British Politics, 1910-1935: The Crisis of the Party System

By David Powell | Go to book overview

5

Three-party politics, 1922-4

The twenty-five months from October 1922 to October 1924 were some of the most confused and disturbed in British political history, with three general elections, three changes of government and four of prime minister. They were also crucial in the emergence of the outlines of a new party system from the ruins of the Coalition. The brief period divides into two main phases. In the first, from October 1922 to December 1923, the Conservative government which Bonar Law formed after the fall of the Coalition won a majority at the 1922 general election, taking office with the opposition divided between an enlarged Labour party and two separate Liberal fragments, headed by Asquith and Lloyd George. Bonar Law was forced to retire from the premiership in May 1923 because of ill health and was succeeded by the for-some-unlikely figure of Stanley Baldwin, whose decision to call a further general election in November 1923 in pursuit of a mandate for protection ended the life of the first Conservative government of the twentieth century and plunged politics into crisis once more. The December election, which marks the start of the second phase, cost the Conservatives their majority and enabled Labour and the Liberals to gain ground at the Tories' expense, both parties benefiting from their identification with Free Trade. When Baldwin resigned, having been defeated in the Commons, the Conservatives were replaced in January 1924 by the first Labour government under Ramsay MacDonald, a minority administration which held office with the tacit acceptance of the other parties. The Labour government lasted only nine months and came to an end amid some controversy, but its short existence consolidated Labour's position as the main alternative to the Conservatives and exposed the Liberals to external pressures and internal conflict. The election of 1924, which saw Labour's defeat and the return of the Conservatives to power, also witnessed what appeared to be the final collapse of the Liberal party, its uncertain future resting in the hands of a mere forty MPs. The sequence of events that brought about this outcome needs to be examined with some care, as do the underlying processes of realignment which were influencing the evolution of the party system in the 1920s. How far were the developments that occurred the inevitable product of broad forces of social and political change, how far the result of the calculations and miscalculations of politicians themselves?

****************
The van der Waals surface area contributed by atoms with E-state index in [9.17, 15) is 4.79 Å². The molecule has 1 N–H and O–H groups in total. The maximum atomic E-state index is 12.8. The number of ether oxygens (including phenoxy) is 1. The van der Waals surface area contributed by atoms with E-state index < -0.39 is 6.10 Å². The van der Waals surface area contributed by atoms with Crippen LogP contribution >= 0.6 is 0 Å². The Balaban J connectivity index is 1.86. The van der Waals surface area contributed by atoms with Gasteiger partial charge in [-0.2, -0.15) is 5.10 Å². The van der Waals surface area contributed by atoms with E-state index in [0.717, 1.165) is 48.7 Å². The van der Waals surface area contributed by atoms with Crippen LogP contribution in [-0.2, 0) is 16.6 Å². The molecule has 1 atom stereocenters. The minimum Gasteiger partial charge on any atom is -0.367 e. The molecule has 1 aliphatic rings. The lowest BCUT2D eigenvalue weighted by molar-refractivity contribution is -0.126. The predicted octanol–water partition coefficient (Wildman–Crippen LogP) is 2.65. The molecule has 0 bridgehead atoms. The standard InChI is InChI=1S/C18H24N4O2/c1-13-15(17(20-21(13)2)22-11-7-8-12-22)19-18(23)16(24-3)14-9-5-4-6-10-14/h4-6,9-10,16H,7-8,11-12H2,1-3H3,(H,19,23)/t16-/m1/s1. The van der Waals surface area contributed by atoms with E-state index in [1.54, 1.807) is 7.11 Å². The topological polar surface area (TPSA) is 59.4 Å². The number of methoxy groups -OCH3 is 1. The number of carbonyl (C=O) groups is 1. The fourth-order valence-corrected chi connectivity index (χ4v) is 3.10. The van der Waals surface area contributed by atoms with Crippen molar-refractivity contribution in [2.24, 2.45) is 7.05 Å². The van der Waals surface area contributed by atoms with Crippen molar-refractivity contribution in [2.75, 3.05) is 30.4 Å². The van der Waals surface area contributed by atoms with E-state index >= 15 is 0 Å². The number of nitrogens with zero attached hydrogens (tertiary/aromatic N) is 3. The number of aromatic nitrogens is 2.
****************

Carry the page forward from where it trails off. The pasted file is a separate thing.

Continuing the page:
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British Politics, 1910-1935: The Crisis of the Party System
Table of contents

Table of contents

  • Title Page iii
  • Contents v
  • Preface and Acknowledgements vi
  • Abbreviations vii
  • Introduction 1
  • 1 - Parties and Politics in Edwardian Britain 10
  • 2 - The Crisis of Partisanship, 1910-14 34
  • 3 - The Crisis of War, 1914-18 58
  • 4 - Coalitionism and Party Politics, 1918-22 90
  • 5 - Three-Party Politics, 1922-4 117
  • 6 - Politicians and the Slump, 1924-31 142
  • 7 - Crisis Resolved: the 1930s and After 171
  • Conclusion 192
  • Notes 199
  • Further Reading 212
  • Index 215
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